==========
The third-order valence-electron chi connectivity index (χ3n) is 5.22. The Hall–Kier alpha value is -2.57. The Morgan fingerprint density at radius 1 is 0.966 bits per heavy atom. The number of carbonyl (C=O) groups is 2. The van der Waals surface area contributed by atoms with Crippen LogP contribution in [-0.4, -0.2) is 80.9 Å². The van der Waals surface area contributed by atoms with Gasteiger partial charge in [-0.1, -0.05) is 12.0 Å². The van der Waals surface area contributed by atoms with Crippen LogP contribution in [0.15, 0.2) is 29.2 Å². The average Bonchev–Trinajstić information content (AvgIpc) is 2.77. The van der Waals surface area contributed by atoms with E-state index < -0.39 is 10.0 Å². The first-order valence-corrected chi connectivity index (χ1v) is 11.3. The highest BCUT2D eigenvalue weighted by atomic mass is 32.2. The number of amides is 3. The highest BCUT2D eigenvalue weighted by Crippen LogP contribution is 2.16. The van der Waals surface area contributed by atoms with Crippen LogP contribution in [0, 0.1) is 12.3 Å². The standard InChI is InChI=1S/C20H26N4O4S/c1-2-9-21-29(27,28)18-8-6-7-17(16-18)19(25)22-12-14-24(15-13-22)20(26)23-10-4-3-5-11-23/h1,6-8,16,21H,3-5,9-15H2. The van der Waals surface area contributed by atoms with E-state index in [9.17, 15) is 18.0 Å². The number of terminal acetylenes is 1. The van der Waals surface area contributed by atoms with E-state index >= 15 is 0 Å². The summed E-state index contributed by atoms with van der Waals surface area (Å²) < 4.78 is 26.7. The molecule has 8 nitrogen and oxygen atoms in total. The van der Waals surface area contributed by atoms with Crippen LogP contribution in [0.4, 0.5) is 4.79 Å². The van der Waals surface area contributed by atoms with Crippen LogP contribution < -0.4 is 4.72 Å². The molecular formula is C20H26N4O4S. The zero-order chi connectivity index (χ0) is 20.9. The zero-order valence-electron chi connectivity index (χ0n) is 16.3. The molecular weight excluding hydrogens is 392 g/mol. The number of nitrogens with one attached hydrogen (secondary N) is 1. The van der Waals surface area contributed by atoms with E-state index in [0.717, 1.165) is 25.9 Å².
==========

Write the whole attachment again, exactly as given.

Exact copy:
The third-order valence-electron chi connectivity index (χ3n) is 5.22. The Hall–Kier alpha value is -2.57. The Morgan fingerprint density at radius 1 is 0.966 bits per heavy atom. The number of carbonyl (C=O) groups is 2. The van der Waals surface area contributed by atoms with Crippen LogP contribution in [-0.4, -0.2) is 80.9 Å². The van der Waals surface area contributed by atoms with Gasteiger partial charge in [-0.1, -0.05) is 12.0 Å². The van der Waals surface area contributed by atoms with Crippen LogP contribution in [0.15, 0.2) is 29.2 Å². The average Bonchev–Trinajstić information content (AvgIpc) is 2.77. The van der Waals surface area contributed by atoms with E-state index < -0.39 is 10.0 Å². The first-order valence-corrected chi connectivity index (χ1v) is 11.3. The highest BCUT2D eigenvalue weighted by atomic mass is 32.2. The number of amides is 3. The highest BCUT2D eigenvalue weighted by Crippen LogP contribution is 2.16. The van der Waals surface area contributed by atoms with Crippen LogP contribution in [0, 0.1) is 12.3 Å². The standard InChI is InChI=1S/C20H26N4O4S/c1-2-9-21-29(27,28)18-8-6-7-17(16-18)19(25)22-12-14-24(15-13-22)20(26)23-10-4-3-5-11-23/h1,6-8,16,21H,3-5,9-15H2. The van der Waals surface area contributed by atoms with E-state index in [9.17, 15) is 18.0 Å². The number of terminal acetylenes is 1. The van der Waals surface area contributed by atoms with E-state index >= 15 is 0 Å². The summed E-state index contributed by atoms with van der Waals surface area (Å²) < 4.78 is 26.7. The molecule has 8 nitrogen and oxygen atoms in total. The van der Waals surface area contributed by atoms with Crippen LogP contribution in [0.4, 0.5) is 4.79 Å². The van der Waals surface area contributed by atoms with Crippen LogP contribution < -0.4 is 4.72 Å². The molecular formula is C20H26N4O4S. The zero-order chi connectivity index (χ0) is 20.9. The zero-order valence-electron chi connectivity index (χ0n) is 16.3. The molecular weight excluding hydrogens is 392 g/mol. The number of nitrogens with one attached hydrogen (secondary N) is 1. The van der Waals surface area contributed by atoms with E-state index in [0.717, 1.165) is 25.9 Å².